It was WET.

As I headed across Fountains Fell, the rain wasn’t just dripping off my head. It was like looking through a waterfall as I walked. My jacket needs to be more breathable for me to call it breathable – I was soaked inside with sweat. My breathable shoes are great for dry, hot weather, but it is probably best that I don’t write about them in this weather.

Heading for the summit of Pen-y-ghent

It remained a wet and very windy walk over the summit of Pen-y-ghent. I love the climb and bit of a scramble up to the summit, and it was quite busy even in this awful weather.

The scrambly bit at the top of Pen-y-ghent

The summit was so miserable today that I just carried on straight over the top and down the other side. I then met my family walking up from Horton-in-Ribblesdale to meet me. (The original plan had been to meet at the summit of Pen-y-ghent, but the weather was just too awful).

Some damp people at the summit of Pen-y-ghent
Still WET.

We walked back to Horton-in-Ribblesdale together and had a pub lunch in the Golden Lion. The Pen-y-ghent Cafe is a longstanding tradition of the Pennine Way, but it was closed (hopefully a Covid-19 reopening issue, rather than a permanent closure). I resupplied here, and my eldest daughter joined me for the next week. It will be nice to have her company and have time to find out how she’s getting on.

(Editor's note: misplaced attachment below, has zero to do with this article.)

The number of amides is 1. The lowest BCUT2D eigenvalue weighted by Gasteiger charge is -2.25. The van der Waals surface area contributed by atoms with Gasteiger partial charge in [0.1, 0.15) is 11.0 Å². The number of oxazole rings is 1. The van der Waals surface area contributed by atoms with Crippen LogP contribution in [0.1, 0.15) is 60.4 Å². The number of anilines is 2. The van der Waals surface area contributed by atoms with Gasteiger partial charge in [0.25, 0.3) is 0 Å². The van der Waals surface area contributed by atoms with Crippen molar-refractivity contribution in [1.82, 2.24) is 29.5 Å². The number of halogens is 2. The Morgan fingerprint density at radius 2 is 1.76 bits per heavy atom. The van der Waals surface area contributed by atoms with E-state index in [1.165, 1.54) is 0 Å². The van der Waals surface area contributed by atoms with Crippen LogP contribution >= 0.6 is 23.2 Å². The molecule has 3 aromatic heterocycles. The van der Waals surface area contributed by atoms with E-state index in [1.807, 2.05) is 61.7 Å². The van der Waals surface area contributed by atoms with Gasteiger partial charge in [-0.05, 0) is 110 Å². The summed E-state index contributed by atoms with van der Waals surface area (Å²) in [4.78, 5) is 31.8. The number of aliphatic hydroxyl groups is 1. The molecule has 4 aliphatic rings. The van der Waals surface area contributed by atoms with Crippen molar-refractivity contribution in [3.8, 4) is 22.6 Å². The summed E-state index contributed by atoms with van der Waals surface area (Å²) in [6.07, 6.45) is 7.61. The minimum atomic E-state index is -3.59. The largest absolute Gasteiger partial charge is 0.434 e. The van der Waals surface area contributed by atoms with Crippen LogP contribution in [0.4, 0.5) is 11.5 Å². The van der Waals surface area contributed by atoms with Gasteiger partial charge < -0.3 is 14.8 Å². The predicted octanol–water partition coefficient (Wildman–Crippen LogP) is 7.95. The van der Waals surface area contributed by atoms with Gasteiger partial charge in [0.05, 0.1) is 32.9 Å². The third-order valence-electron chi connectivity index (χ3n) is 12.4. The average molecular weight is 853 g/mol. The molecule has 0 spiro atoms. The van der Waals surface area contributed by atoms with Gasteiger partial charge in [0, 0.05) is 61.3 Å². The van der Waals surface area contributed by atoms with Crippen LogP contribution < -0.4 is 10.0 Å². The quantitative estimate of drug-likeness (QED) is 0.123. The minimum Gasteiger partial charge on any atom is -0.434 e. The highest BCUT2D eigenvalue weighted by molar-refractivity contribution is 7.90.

I left my wife and two youngest children at the campsite in Horton-in-Ribblesdale. My eldest daughter and I set off to continue the Pennine Way.

P.S.

Emma here – Mark’s wife. What a difference a day makes! I stayed in Horton-in-Ribblesdale for the night, and climbed Pen-y-ghent with the two youngest children in the glorious morning sunshine before heading home. Here are a few pictures of what it can look like, in the right conditions…

Heading up to Pen-y-ghent from Horton-in-Ribblesdale
On the Pennine Way – ironically the same photo that Mark took, but 24 hours later
Queuing for the scrambly bit at 8am – we didn’t get up early enough
View from the summit of Pen-y-ghent

Further reading and links:

Dover to Cape Wrath Chapter 8: The Pennine Way (Part 2)

The Pennine Way – Cicerone guidebook

Harvey Trail Maps – The Pennine Way (South)

Harvey Trail Maps – The Pennine Way (North)

One Man and His Bog by Barry Pilton (a book about walking the Pennine Way I’ve blogged about before here)

Mark Webb – about me

My 11 wild camping rules

Land’s End to John O’Groats, via the three peaks

Wildwalkinguk is a blog run by myself and my wife in our spare time, and we pay for its running costs ourselves. We do have some Amazon affiliate links and adverts on the site. If you click on these adverts or links and buy what you need (it doesn’t have to be the item we’ve linked to), the company will pay a small commission to us. This money goes towards the costs of hosting the blog. We would be extremely grateful if you could consider using our links when you next need to buy something from our advertisers. Thank you so much for your support. Mark and Emma.

8 Replies to “Dover to Cape Wrath Chapter 7: The Pennine Way (Part 1/3)”